Case Study

My patient, who I’ll refer to as “Mary,” is a 35-year-old who contracted COVID-19 and recovered partially from the acute phase of the illness. Mary’s cognitive symptoms persisted – daytime tiredness, brain fog, memory problems, and difficulty concentrating. These symptoms have significantly affected her ability to perform her job, and she is currently disabled.

Diagnostic Criteria

Currently, there is no universal diagnostic criteria for Long COVID. However, WHO and the National Institute for Health and Care Excellence (NICE) suggests that a diagnosis can be considered if the patient experiences symptoms that continue for more than 12 weeks and cannot be explained by another diagnosis. In Mary’s case, her cognitive impairment was evaluated and revealed deficits in memory, attention, and executive functioning. After 2.5 years of following up with more than 9.000 patients, the NIH RECOVER trial investigators of 200 clinical sites published in JAMA on May 25 2023 the largest study on long COVID to this date. They proposed a list of 12 symptoms that can be used to identify long COVID. The most common symptoms of long COVID they considered are:

  • Post-exertional malaise (the worsening of symptoms following even minor physical or mental activity)
  • Fatigue
  • Brain fog
  • Dizziness
  • Gastrointestinal symptoms
  • Heart palpitations
  • Issues with sexual desire or capacity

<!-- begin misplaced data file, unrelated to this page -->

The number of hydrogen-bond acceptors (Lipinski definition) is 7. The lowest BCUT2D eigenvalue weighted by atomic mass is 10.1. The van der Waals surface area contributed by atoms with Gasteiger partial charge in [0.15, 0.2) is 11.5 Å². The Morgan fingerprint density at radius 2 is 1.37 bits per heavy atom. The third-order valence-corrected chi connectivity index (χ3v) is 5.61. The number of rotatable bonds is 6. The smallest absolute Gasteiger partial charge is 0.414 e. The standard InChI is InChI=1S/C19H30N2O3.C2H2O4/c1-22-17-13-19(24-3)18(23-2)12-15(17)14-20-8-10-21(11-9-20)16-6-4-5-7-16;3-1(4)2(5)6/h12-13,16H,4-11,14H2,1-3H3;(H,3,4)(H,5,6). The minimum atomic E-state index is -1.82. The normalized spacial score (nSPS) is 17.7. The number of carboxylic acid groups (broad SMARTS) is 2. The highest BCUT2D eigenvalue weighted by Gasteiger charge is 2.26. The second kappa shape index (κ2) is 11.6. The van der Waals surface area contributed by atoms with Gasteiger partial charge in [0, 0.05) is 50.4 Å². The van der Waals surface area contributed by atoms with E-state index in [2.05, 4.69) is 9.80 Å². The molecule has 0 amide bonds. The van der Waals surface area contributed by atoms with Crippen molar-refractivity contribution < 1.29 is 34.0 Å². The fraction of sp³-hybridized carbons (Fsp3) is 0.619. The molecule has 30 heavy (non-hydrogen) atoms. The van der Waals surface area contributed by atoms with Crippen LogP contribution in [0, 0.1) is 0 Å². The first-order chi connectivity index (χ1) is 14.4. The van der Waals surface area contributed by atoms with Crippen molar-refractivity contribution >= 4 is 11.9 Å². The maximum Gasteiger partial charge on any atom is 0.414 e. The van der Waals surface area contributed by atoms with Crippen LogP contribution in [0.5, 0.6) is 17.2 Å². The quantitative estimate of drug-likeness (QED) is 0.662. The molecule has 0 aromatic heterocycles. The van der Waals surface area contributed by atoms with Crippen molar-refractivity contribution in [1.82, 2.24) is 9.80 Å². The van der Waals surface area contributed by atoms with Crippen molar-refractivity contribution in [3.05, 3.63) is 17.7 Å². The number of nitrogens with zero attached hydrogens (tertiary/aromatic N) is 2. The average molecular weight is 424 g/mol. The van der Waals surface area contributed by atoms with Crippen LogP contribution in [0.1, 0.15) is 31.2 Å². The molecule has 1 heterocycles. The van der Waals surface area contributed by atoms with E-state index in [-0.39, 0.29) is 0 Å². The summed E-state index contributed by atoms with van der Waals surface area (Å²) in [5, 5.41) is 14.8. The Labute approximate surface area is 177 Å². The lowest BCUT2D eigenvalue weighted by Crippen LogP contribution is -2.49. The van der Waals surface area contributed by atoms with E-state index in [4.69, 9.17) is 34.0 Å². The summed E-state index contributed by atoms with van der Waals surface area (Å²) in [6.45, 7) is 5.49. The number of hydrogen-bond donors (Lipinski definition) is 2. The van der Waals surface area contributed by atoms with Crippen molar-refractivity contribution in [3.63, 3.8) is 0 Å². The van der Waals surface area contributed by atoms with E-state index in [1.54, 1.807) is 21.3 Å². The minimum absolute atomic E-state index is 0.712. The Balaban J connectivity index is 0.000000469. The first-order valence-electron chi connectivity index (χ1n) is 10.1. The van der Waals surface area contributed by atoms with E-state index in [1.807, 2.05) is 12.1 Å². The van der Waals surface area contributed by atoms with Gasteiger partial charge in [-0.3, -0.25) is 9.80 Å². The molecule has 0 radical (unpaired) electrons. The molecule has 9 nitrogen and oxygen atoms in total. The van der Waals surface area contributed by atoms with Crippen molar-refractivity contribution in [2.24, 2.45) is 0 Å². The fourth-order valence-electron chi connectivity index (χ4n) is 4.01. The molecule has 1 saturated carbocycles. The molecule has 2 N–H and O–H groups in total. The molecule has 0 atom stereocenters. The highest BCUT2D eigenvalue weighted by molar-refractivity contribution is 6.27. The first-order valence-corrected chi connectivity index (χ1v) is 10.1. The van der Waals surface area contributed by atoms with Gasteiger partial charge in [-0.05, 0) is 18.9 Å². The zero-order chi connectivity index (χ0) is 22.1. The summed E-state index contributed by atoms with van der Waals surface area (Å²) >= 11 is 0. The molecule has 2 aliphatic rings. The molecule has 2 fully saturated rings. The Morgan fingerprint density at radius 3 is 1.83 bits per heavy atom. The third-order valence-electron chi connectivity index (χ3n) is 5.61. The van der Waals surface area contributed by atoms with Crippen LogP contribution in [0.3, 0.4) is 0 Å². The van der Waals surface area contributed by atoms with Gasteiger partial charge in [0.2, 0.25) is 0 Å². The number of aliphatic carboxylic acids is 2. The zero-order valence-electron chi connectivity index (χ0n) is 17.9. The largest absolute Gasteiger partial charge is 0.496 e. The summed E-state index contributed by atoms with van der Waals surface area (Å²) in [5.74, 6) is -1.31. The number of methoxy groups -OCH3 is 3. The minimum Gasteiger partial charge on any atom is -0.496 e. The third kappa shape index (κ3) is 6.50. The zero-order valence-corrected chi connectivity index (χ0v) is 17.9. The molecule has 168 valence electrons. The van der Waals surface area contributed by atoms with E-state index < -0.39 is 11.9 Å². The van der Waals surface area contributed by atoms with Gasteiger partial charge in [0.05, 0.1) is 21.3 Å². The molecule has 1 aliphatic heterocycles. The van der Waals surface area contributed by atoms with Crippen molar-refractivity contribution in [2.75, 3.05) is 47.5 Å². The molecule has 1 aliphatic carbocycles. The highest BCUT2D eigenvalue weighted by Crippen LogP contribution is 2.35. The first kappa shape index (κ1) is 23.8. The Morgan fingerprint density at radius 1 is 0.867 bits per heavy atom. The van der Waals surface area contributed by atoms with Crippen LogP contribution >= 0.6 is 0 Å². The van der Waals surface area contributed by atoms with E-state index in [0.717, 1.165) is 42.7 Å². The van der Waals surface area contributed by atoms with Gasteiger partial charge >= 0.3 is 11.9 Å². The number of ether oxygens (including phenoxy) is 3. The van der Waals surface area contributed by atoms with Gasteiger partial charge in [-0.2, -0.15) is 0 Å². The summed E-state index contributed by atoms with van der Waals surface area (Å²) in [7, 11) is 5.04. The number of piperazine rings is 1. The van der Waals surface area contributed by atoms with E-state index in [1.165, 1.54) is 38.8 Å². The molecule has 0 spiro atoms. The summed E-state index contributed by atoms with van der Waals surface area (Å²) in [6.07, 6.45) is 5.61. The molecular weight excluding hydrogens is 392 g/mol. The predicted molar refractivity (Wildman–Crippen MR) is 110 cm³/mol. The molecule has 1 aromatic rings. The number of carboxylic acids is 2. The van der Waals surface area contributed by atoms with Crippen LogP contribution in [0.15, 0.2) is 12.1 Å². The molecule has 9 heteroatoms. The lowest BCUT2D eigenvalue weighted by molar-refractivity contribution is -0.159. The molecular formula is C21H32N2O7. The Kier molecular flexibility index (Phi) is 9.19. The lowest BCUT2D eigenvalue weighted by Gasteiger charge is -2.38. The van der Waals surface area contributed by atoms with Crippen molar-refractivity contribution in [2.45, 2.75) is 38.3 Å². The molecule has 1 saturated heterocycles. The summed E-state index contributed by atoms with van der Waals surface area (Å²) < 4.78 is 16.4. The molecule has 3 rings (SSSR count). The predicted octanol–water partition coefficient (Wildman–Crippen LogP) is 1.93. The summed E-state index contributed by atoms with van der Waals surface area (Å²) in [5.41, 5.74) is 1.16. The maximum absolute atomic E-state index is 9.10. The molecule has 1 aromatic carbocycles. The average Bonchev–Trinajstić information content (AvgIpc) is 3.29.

• Loss of smell or taste
  • Thirst
  • Chronic cough
  • Chest pain
  • Abnormal movements

They identified 4 different types of Long COVID corresponding each one to probably different mechanism of action, which may result in different targets for treatments. Another study published this year showed that depression and anxiety levels are raised in the first two months after infection but return to normal values afterwards. This contrasted with other neuropsychological symptoms, such as brain fog and seizures, which lasted at least two years.

Management Options

The management of Long COVID with cognitive impairment is primarily symptomatic and rehabilitative. For Mary, we can include cognitive rehabilitation therapy to help her regain her cognitive abilities. This therapy involves strategies to improve memory, attention, and problem-solving skills. Antidepressants and anti-anxiety medication can also be considered. In addition, she would benefit from physical rehabilitation to improve her overall strength and stamina, which had been impacted due to prolonged illness. She was also provided with psychological support to cope with the anxiety and depression associated with the condition. She also began to implement lifestyle modifications, such as a balanced diet, regular exercise, and adequate sleep, which play a critical role in overall well-being and recovery.